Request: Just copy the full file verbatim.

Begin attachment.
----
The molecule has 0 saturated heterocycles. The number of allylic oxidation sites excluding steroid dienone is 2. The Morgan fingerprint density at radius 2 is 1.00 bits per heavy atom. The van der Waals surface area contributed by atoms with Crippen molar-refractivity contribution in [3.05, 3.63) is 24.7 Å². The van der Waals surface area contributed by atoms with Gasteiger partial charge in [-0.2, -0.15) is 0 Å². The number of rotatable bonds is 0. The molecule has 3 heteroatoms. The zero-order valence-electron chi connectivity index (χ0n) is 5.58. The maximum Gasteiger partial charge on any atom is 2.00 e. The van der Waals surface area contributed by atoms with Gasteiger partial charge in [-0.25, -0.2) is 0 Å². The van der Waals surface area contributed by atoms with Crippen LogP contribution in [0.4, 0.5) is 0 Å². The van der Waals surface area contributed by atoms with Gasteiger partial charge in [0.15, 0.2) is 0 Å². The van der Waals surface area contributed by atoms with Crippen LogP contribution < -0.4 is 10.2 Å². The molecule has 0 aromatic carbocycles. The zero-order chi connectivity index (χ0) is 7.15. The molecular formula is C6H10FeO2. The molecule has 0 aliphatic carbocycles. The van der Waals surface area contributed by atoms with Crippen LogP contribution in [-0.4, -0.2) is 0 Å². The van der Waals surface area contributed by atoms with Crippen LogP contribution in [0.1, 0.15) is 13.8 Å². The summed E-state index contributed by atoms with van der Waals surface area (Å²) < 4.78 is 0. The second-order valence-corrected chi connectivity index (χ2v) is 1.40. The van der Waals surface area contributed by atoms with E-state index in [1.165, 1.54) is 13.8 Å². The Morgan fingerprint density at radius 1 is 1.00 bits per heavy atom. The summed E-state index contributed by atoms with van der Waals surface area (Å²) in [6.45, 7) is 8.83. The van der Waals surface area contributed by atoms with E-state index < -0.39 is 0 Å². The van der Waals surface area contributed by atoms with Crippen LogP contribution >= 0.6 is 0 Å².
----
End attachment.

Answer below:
The molecule has 0 saturated heterocycles. The number of allylic oxidation sites excluding steroid dienone is 2. The Morgan fingerprint density at radius 2 is 1.00 bits per heavy atom. The van der Waals surface area contributed by atoms with Crippen molar-refractivity contribution in [3.05, 3.63) is 24.7 Å². The van der Waals surface area contributed by atoms with Gasteiger partial charge in [-0.2, -0.15) is 0 Å². The number of rotatable bonds is 0. The molecule has 3 heteroatoms. The zero-order valence-electron chi connectivity index (χ0n) is 5.58. The maximum Gasteiger partial charge on any atom is 2.00 e. The van der Waals surface area contributed by atoms with Gasteiger partial charge in [-0.25, -0.2) is 0 Å². The van der Waals surface area contributed by atoms with Crippen LogP contribution in [0.4, 0.5) is 0 Å². The van der Waals surface area contributed by atoms with Gasteiger partial charge in [0.15, 0.2) is 0 Å². The van der Waals surface area contributed by atoms with Crippen LogP contribution < -0.4 is 10.2 Å². The molecule has 0 aromatic carbocycles. The zero-order chi connectivity index (χ0) is 7.15. The molecular formula is C6H10FeO2. The molecule has 0 aliphatic carbocycles. The van der Waals surface area contributed by atoms with Crippen LogP contribution in [-0.4, -0.2) is 0 Å². The van der Waals surface area contributed by atoms with Crippen LogP contribution in [0.1, 0.15) is 13.8 Å². The summed E-state index contributed by atoms with van der Waals surface area (Å²) < 4.78 is 0. The second-order valence-corrected chi connectivity index (χ2v) is 1.40. The van der Waals surface area contributed by atoms with E-state index in [1.165, 1.54) is 13.8 Å². The Morgan fingerprint density at radius 1 is 1.00 bits per heavy atom. The summed E-state index contributed by atoms with van der Waals surface area (Å²) in [6.45, 7) is 8.83. The van der Waals surface area contributed by atoms with E-state index < -0.39 is 0 Å². The van der Waals surface area contributed by atoms with Crippen LogP contribution >= 0.6 is 0 Å².